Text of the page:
In the midst of my summer break, I thought I’d catch up on some of my work related e-mail and found this note from July 22:
Statement by Sonia L’Heureux, Parliamentary Budget Officer (interim)
In April 2013, I sought information necessary to undertake analysis into the 2012 federal budget. That analysis was requested by a parliamentarian pursuant to s. 79.2 of the Parliament of Canada Act. The information necessary for this purpose was requested from government departments and agencies. The first deadline for providing it came and went, and the majority of departments and agencies did not comply with the totality of my request. I informed the Speaker of the Senate and Speaker of the House of Commons. They asked me to write to the non-compliant departments and agencies again, requesting them to provide the information. That second deadline of July 19, 2013 came and went, and I have yet to be provided with all the information that I need to undertake the requested analysis. If and when I am provided with it, I look forward to performing the analysis and, thereby, discharging my legislative mandate.
I am reminded that in June I blogged the following:
One of the most important jobs for any minister is handing out tax dollars. The federal government collects more than $245 billion dollars a year in taxes and fees paid by individuals and businesses and, more often than not, spends more than it collects. Some of that spending is unavoidable — think Old Age Security benefits or transfer payments to the province for health care and social services — but a good chunk every year is quite discretionary. And when there’s a political spending choice to be made, you can bet a government minister wants his or her name associated with this decision.
To those looking for reasons to dislike Stephen Harper and his Conservative government, Vic Toews was the likely poster boy. As Minister of Justice and as Minister of Public Safety, Toews was on the front lines of the Harper government’s mission to “get tough on crime” and to demonize political opponents who refused to get behind the Conservative agenda. He was the sharp end of the Conservative spear. Conservatives generally enjoyed his “take no prisoners” approach to both politics and, er, prisoners. Sometimes he went to far. Still, within the party, partisans looked past any excess and it was quite clear that Toews was a popular figure. Continue reading A polarizing politician, Vic Toews leaves public life
The Duffy scandal is the stench that just keeps getting worse for Prime Minister Stephen Harper and his Conservative government.
Newly released court documents filed as part of an RCMP request to get more evidence into potential fraud by three sitting senators – Duffy, Patrick Brazeau, and Mac Harb – contain explosive new information about the deal that brought down Harper’s top aide and shook the government to the core. Continue reading The stink from the Duffy-Wright scandal: Readers write
Americans are celebrating their Independence Day today and in a most excellent essay, Yale law professor Stephen L. Carter sets out the case that democracies — American’s but also Canada’s — must have dissenters to thrive …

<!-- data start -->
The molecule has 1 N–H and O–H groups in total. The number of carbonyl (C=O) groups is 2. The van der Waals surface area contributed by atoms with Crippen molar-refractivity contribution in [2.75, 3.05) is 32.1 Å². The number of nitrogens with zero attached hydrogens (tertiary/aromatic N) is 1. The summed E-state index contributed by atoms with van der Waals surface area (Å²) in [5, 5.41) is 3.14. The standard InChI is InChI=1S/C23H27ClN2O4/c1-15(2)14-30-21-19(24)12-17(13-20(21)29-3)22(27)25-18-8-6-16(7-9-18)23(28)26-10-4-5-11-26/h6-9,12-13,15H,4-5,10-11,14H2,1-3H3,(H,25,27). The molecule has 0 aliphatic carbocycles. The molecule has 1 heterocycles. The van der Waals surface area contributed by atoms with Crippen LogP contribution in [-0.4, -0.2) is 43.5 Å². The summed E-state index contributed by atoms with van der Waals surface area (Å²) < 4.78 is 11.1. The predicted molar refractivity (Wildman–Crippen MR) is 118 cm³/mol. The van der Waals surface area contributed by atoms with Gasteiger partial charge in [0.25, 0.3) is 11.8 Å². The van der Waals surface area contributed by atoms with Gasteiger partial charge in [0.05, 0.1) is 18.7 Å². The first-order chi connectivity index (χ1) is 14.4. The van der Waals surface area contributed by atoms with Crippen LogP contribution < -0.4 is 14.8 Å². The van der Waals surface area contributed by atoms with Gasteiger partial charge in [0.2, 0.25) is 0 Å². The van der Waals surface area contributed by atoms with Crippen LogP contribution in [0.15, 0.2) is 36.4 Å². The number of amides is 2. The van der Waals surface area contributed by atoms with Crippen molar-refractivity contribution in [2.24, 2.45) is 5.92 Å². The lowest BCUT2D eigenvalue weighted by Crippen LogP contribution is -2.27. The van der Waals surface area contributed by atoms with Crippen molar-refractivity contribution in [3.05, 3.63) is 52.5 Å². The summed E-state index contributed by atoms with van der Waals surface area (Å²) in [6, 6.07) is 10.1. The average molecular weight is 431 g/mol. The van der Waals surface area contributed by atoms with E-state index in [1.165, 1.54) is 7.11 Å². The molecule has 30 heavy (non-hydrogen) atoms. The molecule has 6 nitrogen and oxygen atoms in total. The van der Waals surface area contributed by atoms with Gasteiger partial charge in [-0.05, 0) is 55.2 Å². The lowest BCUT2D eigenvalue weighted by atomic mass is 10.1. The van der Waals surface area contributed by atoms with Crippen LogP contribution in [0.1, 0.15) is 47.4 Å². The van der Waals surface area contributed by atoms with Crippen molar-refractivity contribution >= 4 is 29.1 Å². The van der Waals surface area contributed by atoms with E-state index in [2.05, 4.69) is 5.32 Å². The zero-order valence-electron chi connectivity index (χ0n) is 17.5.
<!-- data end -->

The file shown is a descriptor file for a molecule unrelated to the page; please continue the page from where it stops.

…the one symbol of patriotism that has yet to fade is our love of dissent — loud, raucous, passionate, sometimes impolite — and it is dissent that we should be celebrating on Independence Day.
It’s hard sometimes. If you’re like me, at least twice a week you encounter some opinion that makes your blood boil. Maybe it comes from a friend or colleague, maybe from a politician or pundit; whatever the source, a part of you surely wonders how any seemingly intelligent person can possibly believe that drivel, much less express it. The Fourth of July is exactly the right occasion to pause and give thanks for those disagreeable views — and for a country that was founded on our right to express them.
Dissent is central to democracy, and although I believe dissent should be civil, its centrality doesn’t fade when it isn’t. As sociologist Charles P. Flynn pointed out in his 1977 book “Insult and Society,” insults aimed at government officials “provide a check to those in power who may be tempted to think of themselves in grandiose terms, above the rest of humanity and hence not subject to insults.”
The audience for the U.S. magazine Foreign Policy (published by the same people who publish The Washington Post) is mostly American and, today, Canadian journalist Andrew Nikiforuk is telling them that Canada has not only lost its reputation as “global Boy Scout” but we are now evil “petroleum bullies”.
Over the last decade, Canada has not so quietly become an international mining center and a rogue petrostate. It’s no longer America’s better half, but a dystopian vision of the continent’s energy-soaked future.
Ontario Premier Kathleen Wynne will call five byelections Wednesday — the byelection are in ridings that had all been held by McGuinty cabinet members (including McGuinty himself) — sending voters to the ballot box on the Thursday before the August long weekend. Progressive Conservative MPP Lisa MacLeod, on Battleground earlier tonight on Sun News Network, says the choice of that date — and a campaign thru the month of July amounts to “cheating”.